The monoclonal antibody ofatumumab (Arzerra) has received breakthrough therapy designation from the US Food and Drug Administration (FDA) that could allow for earlier use in patients with chronic lymphocytic leukemia (CLL), according to a joint announcement released by GlaxoSmithKline and Genmab, who have a co-development and commercialization agreement for distributing the drug.
In 2009, ofatumumab was approved for the treatment of CLL that can no longer be controlled by other forms of chemotherapy. This breakthrough therapy designation is for patients who have not received prior treatment and are inappropriate for fludarabine-based therapy.
The breakthrough therapy designation comes on the heels of positive phase III data for ofatumumab that were announced in May. In this study, 447 with previously untreated CLL were randomized to receive either ofatumumab in combination with chlorambucil or chlorambucil alone. The study found that patients in the ofatumumab experienced a median progression-free survival of 22.4 months compared with 13.1 months in the control arm (hazard ratio [HR] = 0.57; P <.001).
The study met its primary endpoint, and there were no unexpected safety findings. Full results for the study have been submitted for presentation at the 2013 American Society of Hematology
(ASH) Annual Meeting and Exposition, taking place in December in New Orleans, Louisiana. Ofatumumab is a human monoclonal antibody that targets the CD20 protein, which is expressed on the surface of both normal and malignant B-cells. This mechanism of action allows for a greater response from the immune system against these cancerous cells.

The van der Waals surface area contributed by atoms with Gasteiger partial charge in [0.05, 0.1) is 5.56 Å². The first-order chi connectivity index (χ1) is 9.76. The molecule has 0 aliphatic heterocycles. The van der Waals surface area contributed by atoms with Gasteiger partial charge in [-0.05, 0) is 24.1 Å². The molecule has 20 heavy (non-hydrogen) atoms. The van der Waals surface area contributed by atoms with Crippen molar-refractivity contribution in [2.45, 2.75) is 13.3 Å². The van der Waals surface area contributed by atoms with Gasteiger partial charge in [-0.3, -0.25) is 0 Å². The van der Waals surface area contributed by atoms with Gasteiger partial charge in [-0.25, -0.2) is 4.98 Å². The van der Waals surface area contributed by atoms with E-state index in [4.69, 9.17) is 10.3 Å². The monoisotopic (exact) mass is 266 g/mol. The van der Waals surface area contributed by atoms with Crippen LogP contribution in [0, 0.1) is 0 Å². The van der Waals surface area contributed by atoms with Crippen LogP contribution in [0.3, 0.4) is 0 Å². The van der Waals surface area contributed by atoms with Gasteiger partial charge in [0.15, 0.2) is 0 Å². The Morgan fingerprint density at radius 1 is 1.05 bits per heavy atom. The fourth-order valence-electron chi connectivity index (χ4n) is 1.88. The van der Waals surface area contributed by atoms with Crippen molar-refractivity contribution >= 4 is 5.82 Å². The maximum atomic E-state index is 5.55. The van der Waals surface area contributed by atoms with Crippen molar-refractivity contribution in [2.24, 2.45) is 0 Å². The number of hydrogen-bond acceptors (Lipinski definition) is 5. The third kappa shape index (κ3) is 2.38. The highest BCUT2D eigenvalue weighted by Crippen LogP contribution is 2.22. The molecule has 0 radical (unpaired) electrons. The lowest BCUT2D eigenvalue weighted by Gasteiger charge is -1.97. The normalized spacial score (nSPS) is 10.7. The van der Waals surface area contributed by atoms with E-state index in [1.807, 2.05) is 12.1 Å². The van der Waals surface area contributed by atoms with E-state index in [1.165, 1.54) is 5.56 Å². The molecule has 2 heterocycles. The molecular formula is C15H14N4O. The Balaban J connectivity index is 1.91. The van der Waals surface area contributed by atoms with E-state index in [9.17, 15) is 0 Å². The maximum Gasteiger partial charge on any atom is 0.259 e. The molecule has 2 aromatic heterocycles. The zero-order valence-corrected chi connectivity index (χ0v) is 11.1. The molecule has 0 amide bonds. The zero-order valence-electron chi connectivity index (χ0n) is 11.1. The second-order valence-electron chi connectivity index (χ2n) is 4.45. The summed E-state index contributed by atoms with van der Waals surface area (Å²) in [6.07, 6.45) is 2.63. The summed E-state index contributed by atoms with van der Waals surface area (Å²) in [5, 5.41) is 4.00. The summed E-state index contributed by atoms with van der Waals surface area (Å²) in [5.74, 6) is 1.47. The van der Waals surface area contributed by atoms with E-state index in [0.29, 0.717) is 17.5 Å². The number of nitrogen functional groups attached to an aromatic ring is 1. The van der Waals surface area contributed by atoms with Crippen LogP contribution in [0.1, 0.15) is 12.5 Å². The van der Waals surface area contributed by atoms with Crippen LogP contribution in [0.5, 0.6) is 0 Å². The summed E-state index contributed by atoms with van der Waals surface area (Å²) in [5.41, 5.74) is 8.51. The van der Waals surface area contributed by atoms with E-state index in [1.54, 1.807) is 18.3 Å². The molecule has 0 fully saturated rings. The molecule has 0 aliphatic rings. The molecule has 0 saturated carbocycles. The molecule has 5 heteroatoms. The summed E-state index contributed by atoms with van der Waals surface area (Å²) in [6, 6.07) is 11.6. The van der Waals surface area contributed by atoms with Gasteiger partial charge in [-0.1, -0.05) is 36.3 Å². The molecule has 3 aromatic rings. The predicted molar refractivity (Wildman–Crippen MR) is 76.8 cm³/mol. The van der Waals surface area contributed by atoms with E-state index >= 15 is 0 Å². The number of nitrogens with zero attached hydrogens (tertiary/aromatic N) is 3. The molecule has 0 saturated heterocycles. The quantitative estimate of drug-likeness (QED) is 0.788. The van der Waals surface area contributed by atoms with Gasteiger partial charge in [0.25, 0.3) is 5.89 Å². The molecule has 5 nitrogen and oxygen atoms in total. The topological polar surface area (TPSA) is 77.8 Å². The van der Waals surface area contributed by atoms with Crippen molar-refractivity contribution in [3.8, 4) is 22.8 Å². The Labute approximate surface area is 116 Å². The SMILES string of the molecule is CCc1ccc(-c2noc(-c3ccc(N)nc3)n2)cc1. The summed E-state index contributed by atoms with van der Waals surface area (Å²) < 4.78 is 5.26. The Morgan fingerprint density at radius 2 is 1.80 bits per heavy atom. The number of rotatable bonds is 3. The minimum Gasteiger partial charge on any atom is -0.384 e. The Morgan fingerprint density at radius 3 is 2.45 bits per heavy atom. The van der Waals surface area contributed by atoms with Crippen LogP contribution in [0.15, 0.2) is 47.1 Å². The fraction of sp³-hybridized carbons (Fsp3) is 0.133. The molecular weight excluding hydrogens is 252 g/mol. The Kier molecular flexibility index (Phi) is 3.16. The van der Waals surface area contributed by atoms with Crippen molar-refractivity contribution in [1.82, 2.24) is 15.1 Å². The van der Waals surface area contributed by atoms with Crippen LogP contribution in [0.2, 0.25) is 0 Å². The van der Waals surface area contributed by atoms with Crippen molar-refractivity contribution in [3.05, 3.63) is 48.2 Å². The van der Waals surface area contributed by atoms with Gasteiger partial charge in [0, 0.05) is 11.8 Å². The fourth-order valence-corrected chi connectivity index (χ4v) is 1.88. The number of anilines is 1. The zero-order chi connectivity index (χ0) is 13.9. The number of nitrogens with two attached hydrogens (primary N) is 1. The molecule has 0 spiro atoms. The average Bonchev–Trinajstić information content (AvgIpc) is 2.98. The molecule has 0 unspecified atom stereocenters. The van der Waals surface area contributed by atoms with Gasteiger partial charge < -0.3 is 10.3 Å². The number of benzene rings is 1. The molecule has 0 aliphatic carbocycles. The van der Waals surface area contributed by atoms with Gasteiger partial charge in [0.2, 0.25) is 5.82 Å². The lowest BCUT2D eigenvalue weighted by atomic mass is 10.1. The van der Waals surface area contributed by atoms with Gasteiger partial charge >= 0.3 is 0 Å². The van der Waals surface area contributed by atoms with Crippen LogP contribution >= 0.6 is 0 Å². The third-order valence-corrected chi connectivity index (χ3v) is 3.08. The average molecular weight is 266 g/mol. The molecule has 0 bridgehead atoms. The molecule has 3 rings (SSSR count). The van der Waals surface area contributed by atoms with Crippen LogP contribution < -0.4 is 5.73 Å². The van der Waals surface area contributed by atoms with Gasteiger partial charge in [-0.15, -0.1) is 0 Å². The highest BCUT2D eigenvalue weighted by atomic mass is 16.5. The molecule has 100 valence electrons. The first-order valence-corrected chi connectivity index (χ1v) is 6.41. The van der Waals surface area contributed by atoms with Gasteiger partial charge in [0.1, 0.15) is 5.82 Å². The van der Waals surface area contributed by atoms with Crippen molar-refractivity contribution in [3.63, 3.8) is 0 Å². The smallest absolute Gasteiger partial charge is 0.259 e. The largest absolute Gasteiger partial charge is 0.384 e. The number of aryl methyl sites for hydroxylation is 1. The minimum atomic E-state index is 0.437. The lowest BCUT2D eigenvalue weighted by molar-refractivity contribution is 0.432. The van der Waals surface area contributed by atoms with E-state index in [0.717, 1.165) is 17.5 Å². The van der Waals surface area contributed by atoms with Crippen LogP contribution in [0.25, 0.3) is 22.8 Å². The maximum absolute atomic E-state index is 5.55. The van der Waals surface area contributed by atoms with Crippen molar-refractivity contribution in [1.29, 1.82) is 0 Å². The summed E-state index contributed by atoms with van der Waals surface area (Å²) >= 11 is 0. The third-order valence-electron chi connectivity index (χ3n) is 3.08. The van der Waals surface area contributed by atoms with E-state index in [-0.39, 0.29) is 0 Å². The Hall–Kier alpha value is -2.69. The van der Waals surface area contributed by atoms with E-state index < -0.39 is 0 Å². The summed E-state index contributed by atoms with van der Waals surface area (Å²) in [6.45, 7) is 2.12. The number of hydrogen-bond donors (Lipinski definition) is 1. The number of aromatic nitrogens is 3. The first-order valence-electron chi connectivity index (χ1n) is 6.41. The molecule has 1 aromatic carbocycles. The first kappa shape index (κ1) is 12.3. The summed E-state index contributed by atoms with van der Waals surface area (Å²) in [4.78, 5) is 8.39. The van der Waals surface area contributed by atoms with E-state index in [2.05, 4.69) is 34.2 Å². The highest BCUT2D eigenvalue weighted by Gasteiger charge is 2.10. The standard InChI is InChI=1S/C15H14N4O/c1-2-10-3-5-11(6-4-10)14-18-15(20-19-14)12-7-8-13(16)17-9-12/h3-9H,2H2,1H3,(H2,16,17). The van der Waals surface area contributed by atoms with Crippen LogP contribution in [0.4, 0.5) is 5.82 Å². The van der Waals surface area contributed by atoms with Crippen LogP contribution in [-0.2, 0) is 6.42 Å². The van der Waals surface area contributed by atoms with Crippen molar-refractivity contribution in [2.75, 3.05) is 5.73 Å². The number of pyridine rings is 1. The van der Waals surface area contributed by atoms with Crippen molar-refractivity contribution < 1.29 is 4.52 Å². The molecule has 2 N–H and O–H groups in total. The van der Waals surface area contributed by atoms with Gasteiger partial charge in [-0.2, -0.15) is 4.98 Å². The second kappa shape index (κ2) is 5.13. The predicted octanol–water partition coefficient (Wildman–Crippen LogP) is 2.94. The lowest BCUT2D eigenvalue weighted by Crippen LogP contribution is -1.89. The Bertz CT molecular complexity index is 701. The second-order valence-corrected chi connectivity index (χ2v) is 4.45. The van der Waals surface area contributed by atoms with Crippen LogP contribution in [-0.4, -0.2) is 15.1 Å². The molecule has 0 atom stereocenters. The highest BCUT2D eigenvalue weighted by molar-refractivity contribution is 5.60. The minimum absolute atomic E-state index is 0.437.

“We are exceedingly proud to receive the breakthrough therapy designation, the second this year for GSK,” said Kathy Rouan, PhD, vice president and head of biopharmaceutical development at GlaxoSmithKline, in a statement. “This FDA program is intended to expedite not just the development but also the review of drugs for serious or life-threatening conditions. We are actively working on our submission and look forward to the enhanced regulatory interaction allowed for breakthrough therapies.”
Breakthrough therapy designation can be assigned to drugs that appear to be superior to existing treatments for life-threatening conditions. Drugs that receive this designation are allowed an expedited review process, aided by more meetings between the FDA and the manufacturer during the development process, as well as requiring fewer patients for clinical trials and less time
needed to conduct these trials. Ofatumumab is still eligible for fast-track designation, accelerated approval, and priority review, if GlaxoSmithKline and Genmab decide that they want to pursue any of these other designations.
“Both of Genmab’s lead products, ofatumumab and daratumumab, have now been granted breakthrough therapy designations from the FDA,” said Jan van de Winkel, PhD, chief executive officer of Genmab, in a statement. “This designation for ofatumumab reflects Genmab’s mission to create differentiated products aimed at improving the lives of patients suffering from debilitating diseases and for whom existing treatments are inadequate.”